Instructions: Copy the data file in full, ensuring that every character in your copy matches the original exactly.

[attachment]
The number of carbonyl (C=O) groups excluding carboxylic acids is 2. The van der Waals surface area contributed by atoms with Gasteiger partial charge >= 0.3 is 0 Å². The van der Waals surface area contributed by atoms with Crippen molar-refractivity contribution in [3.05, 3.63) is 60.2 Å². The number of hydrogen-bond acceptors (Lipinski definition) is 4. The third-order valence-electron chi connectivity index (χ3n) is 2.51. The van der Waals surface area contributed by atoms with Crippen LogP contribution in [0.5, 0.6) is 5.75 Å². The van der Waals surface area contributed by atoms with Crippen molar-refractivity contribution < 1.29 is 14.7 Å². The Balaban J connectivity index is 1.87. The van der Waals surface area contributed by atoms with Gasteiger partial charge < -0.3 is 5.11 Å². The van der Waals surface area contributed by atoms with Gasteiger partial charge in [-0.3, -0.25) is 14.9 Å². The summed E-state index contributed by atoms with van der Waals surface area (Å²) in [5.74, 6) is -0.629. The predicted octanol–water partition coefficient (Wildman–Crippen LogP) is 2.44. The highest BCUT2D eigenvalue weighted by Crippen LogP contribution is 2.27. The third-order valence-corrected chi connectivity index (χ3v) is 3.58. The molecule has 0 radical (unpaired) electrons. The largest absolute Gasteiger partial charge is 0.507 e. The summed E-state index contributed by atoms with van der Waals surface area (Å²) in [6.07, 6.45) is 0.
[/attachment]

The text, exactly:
The number of carbonyl (C=O) groups excluding carboxylic acids is 2. The van der Waals surface area contributed by atoms with Gasteiger partial charge >= 0.3 is 0 Å². The van der Waals surface area contributed by atoms with Crippen molar-refractivity contribution in [3.05, 3.63) is 60.2 Å². The number of hydrogen-bond acceptors (Lipinski definition) is 4. The third-order valence-electron chi connectivity index (χ3n) is 2.51. The van der Waals surface area contributed by atoms with Crippen LogP contribution in [0.5, 0.6) is 5.75 Å². The van der Waals surface area contributed by atoms with Crippen molar-refractivity contribution < 1.29 is 14.7 Å². The Balaban J connectivity index is 1.87. The van der Waals surface area contributed by atoms with Gasteiger partial charge < -0.3 is 5.11 Å². The van der Waals surface area contributed by atoms with Gasteiger partial charge in [-0.3, -0.25) is 14.9 Å². The summed E-state index contributed by atoms with van der Waals surface area (Å²) in [5.74, 6) is -0.629. The predicted octanol–water partition coefficient (Wildman–Crippen LogP) is 2.44. The highest BCUT2D eigenvalue weighted by Crippen LogP contribution is 2.27. The third-order valence-corrected chi connectivity index (χ3v) is 3.58. The molecule has 0 radical (unpaired) electrons. The largest absolute Gasteiger partial charge is 0.507 e. The summed E-state index contributed by atoms with van der Waals surface area (Å²) in [6.07, 6.45) is 0.